Tony Schultz spends much of his time focused on solving a fast-approaching problem: once coal-fired power plants close and we are relying more on wind and solar, what will we do when it’s not sunny nor windy?
Unlike water or petrol, electricity cannot be easily stored to be used at a later time. Nearly all of it has to be used as soon as it’s made. As the clean energy revolution gathers pace, some say the large-scale deployment of energy storage technologies to back up intermittent renewables looms as the missing piece of the puzzle.
“We know how to do wind and solar at scale, we know how to build transmission lines,” Schultz says. “Although we already have all the operationally proven technology … without the ability to deliver firm, carbon-free electricity at scale to match demand, we can’t shut the coal-fired power stations, and, without that, we can’t decarbonise.”
Schultz, a former KKR Australia managing director, decided to set up his own company, North Harbour Clean Energy, in 2019, with a focus on two long-duration, grid-scale technologies – pumped hydro and vanadium redox flow batteries – capable of soaking up renewable energy when it’s abundant during the day and dispatching it whenever it’s needed.
Already the Sydney firm has gained the backing of some of the biggest names of the corporate world. Three senior advisors and shareholders are former Origin Energy chief executive Grant King, former Rio Tinto CEO and Qantas chair Leigh Clifford, and former NSW independent planning commissioner John Hann.
Sitting on its board of directors is Robert Hill – a former federal defence and environment minister – and Allison Warburton, a former Australian Energy Market Commissioner and partner at Minter Ellison’s energy practice.
Qantas Super is North Harbour Clean Energy’s major institutional shareholder.
“We have $25 million on our balance sheet today, and the potential of substantially more, which leaves us well-positioned to grow,” Schultz says.
Across Australia’s eastern seaboard, the urgent need to scale up energy storage is coming into ever sharper focus. Coal-fired power generators, which today supply two-thirds of our electricity needs, are increasingly bringing forward their closures dates, owing to the influx of renewables pummelling their profitability during daytime hours, ageing plant infrastructure driving up maintenance bills, and pressure from their own shareholders to commit to faster and deeper emissions cuts. AGL retired its Liddell power plant in NSW earlier this year, and, by 2030, at least four more are due to close too.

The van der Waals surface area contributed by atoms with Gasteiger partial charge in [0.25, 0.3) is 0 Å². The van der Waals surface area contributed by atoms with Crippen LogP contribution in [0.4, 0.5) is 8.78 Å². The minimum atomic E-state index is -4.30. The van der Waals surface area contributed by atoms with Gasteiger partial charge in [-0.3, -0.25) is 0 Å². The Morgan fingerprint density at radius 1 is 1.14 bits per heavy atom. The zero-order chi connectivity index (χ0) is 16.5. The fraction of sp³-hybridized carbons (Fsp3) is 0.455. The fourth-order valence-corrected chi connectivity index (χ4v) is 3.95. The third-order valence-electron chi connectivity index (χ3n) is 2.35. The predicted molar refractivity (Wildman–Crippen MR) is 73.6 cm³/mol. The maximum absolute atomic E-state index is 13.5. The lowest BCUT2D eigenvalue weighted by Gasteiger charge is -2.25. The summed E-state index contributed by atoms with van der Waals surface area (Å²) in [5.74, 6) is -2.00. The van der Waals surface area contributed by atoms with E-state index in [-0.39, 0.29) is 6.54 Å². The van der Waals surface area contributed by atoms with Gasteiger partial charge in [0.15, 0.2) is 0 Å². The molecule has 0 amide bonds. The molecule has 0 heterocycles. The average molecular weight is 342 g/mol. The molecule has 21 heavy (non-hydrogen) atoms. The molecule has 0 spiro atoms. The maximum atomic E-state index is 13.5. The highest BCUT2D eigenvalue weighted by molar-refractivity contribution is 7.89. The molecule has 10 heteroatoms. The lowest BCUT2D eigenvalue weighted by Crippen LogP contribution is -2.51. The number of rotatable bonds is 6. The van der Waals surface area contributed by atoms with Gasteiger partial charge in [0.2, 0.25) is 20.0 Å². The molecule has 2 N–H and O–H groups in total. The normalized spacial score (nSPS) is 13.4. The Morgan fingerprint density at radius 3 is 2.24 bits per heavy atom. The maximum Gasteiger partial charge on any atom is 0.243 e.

The Australian Energy Market Operator, which is overseeing the grid’s transition, has declared that the grid’s “most pressing need” over the next decade is for dispatchable batteries, pumped hydro or alternative storage to manage daily and seasonal variations in the output from rapidly growing solar and wind generation.
Pumped hydro – a technology that pumps water uphill to a higher reservoir and then releases it downhill to spin turbines when it’s needed – has enormous potential. The biggest problem, however, is that it’s very difficult to deploy at a large scale. Suitable geographic sites such as steep mountain ranges are hard to secure, and are often in heavily bushed, remote and complex terrain. They also present significant challenges and costs in terms of construction and connectivity to the grid.
Seeking to minimise such hurdles, North Harbour is taking an approach of pursuing only mid-size, not mega-sized, pumped hydro projects, which they will locate closer to large customer loads, and on disturbed land where possible. One of its projects will repurpose a disused mining-related shaft as the pipe that connects its two reservoirs.
“I suspect we are a couple of years away to get to a final investment decision on our first pumped hydro project, then probably two or three years to get to operations,” Schultz says. “I think we will have vanadium flow battery installations before we’ll have pumped hydro projects in place – in fact, we are very well-advanced on a couple of those projects right now.”
Made from the little-known metal vanadium, this battery technology was invented at the University of NSW in 1983 by a chemical engineer, Professor Maria Skyllas-Kazacos. Japan’s Mitsubishi acquired a licence to use the technology in the 1990s.
In the years that came next, some flow batteries began being deployed commercially. Sumitomo has been manufacturing them, an Austrian company has had them running for 10 years, and a Chinese company has just completed the first stage of a 200-megawatt vanadium flow battery in Dalian. But demand for long-duration grid storage was not large, and its success has been eclipsed by the hugely popular lithium-ion batteries, which are storing power for everything from our smallest electric devices, to electric vehicles to energy grids.
Proponents of vanadium batteries agree that lithium-ion batteries are perfectly suited an array of applications, and will be in huge demand in the era of battery-powered electric cars, which are expected to suck up by far the biggest share of available global lithium supplies. But when it comes to stationary energy grid storage, vanadium flow batteries boast some meaningful advantages. They may have a higher up-front cost, but they are much longer lasting, can run up to 20 years without degrading, and are non-flammable.
As the 2030s approach, questions are being asked about our readiness to handle the reduction of coal power, and our ability to meet the federal government’s goal for the grid to be 82 per cent renewable.
“We need concerted and collective action by the industry and by governments and the community to enable that to happen, and I think we are a ways away from that,” says Schultz. “It is still doable, but it’s a very large challenge – the sooner we get on with it, the better.”
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Source: Thanks smh.com